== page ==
GLONASS provides real-time position and velocity determination for both military and civilian users. The satellites are located in a middle circular orbit at about 11,900 miles (19,100 kilometers) altitude with a 64.8-degree inclination at a period of 11 hours and 15 minutes. It provides an accuracy of 328 feet (100 meters) as part of the public segment and 33 to 66 feet (10 to 20 meters) for military purposes. 

The system operates in three orbital planes, with eight evenly-spaced satellites on each. A total of 24 satellites are required to guarantee global coverage, while 18 are necessary to cover the territory of Russia.

GLONASS is currently the only global alternative to the U.S. GPS in terms of operational capability and global coverage. The development of the program started in 1976 with the first launch being conducted in 1982. It took more than a decade for the system to become operational as it struggled with funding issues. In December of 1995, the system became fully operational for the first time.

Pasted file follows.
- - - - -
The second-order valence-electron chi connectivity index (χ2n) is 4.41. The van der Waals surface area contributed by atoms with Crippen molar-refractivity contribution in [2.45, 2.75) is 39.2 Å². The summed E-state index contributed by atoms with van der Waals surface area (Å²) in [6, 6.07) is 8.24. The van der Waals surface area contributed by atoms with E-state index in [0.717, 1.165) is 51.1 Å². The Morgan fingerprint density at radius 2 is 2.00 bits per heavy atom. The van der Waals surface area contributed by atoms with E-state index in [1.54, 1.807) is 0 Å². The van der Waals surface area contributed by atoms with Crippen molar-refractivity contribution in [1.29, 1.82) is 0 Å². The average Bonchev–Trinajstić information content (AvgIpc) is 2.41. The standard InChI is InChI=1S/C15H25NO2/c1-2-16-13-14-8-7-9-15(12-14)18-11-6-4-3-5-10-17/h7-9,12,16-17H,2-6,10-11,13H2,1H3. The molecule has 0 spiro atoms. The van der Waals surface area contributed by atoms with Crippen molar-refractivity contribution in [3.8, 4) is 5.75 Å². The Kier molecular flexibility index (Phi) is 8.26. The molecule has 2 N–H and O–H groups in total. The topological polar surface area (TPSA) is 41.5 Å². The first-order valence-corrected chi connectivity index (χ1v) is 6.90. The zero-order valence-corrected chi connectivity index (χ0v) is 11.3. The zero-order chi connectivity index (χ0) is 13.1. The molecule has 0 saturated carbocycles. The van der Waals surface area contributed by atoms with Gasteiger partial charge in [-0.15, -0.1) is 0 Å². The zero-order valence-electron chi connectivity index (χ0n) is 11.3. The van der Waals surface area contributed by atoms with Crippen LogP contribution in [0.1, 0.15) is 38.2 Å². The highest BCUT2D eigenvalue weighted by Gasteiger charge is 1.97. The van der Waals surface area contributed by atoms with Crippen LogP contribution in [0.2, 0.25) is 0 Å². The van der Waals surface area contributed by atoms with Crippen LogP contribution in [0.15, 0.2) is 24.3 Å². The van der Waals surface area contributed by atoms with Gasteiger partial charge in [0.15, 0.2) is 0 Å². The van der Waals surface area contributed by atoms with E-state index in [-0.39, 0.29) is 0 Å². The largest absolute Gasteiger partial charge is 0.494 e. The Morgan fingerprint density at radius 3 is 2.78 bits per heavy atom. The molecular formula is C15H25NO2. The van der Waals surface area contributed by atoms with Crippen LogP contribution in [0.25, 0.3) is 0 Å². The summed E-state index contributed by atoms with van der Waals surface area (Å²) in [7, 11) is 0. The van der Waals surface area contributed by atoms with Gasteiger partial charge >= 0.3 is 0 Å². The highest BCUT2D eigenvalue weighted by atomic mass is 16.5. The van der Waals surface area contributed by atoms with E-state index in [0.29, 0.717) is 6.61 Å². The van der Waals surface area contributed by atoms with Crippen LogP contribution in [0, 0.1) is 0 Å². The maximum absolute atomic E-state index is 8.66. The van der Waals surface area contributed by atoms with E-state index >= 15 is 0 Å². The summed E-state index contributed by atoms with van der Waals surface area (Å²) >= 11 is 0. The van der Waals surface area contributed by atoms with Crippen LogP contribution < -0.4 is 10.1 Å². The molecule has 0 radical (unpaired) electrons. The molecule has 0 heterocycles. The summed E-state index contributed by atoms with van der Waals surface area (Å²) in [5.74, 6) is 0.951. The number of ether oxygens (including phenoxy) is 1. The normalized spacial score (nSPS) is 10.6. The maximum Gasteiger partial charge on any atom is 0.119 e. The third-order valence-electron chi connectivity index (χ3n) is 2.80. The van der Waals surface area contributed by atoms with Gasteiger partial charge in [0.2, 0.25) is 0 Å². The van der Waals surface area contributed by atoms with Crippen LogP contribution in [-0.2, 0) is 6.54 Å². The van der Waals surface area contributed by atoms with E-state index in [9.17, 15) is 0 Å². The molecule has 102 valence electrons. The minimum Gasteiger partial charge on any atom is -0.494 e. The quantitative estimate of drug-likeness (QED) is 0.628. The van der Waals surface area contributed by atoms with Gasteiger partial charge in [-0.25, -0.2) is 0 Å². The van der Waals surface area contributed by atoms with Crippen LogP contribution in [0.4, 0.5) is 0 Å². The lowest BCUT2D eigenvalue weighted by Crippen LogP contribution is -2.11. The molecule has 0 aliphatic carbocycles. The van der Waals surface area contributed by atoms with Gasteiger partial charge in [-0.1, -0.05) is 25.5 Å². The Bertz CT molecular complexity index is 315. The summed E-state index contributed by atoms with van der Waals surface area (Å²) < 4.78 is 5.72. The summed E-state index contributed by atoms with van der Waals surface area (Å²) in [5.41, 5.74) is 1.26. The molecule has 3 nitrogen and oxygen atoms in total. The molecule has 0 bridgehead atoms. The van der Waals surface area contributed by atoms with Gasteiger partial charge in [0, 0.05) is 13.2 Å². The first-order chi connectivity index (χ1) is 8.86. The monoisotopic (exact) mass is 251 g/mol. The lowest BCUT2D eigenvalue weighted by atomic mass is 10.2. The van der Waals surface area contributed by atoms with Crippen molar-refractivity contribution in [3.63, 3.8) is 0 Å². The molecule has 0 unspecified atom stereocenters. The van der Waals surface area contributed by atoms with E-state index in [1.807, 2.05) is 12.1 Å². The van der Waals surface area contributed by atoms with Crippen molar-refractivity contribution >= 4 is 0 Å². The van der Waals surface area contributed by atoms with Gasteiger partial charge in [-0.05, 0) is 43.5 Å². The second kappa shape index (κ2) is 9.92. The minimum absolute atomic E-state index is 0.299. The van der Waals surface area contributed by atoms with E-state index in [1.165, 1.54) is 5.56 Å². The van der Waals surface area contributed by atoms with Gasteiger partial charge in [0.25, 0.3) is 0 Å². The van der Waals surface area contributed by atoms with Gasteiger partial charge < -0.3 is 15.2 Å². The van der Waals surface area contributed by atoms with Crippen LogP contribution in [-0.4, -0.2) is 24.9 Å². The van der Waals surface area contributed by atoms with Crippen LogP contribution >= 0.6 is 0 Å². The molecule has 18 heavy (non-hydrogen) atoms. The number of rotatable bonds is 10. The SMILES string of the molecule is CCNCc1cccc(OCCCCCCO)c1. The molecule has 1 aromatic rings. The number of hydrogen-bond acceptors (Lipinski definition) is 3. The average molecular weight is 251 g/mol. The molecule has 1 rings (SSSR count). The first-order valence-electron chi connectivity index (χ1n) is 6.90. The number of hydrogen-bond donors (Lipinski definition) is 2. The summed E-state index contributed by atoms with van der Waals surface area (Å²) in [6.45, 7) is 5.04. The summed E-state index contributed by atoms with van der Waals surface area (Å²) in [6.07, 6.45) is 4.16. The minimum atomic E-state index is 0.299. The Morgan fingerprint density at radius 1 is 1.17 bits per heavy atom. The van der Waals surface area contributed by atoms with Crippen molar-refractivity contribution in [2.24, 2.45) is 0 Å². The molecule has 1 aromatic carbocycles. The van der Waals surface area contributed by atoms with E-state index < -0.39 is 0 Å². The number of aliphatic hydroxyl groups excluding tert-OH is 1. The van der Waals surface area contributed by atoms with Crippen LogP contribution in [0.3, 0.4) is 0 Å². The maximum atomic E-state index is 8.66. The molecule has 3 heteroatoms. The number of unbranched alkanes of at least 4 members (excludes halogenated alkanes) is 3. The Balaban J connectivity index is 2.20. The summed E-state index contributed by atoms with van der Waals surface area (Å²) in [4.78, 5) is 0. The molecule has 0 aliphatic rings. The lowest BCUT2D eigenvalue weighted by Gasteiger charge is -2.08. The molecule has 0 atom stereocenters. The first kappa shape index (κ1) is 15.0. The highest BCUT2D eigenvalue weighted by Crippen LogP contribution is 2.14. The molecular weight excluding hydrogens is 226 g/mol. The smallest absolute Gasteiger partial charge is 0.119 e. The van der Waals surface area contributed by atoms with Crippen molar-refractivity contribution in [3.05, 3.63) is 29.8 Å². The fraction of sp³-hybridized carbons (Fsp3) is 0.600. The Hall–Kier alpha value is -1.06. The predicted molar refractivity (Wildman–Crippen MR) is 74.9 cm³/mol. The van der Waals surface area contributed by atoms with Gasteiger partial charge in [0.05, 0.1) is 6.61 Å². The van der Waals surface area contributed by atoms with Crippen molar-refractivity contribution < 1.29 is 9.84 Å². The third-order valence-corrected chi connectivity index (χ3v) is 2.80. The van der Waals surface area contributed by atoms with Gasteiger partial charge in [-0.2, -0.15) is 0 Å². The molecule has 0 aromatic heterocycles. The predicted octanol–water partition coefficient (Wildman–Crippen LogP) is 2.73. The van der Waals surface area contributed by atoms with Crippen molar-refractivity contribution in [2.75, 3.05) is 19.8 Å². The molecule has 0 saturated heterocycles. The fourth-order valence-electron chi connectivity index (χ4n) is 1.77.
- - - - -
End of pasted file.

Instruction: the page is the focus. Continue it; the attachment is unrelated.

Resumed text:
The Soyuz-2.1b rocket that was used for Sunday’s launch is an upgraded version of the three-stage Soyuz-2 booster. The 151 feet (46.1 meters) tall launch vehicle has a total mass of 672,000 pounds (304,814 kilograms) and is designed to put satellites into a variety of orbits.

The booster is capable of putting up to 18,100 pounds (8,210 kilograms) into low-Earth orbit (LEO), 10,800 pounds (4,899 kilograms) into a Sun-synchronous orbit (SSO), and 7,170 pounds (3,252 kilograms) into a geostationary transfer orbit (GTO). The first launch of this version of the rocket took place from Plesetsk on July 26, 2008, with a classified military payload.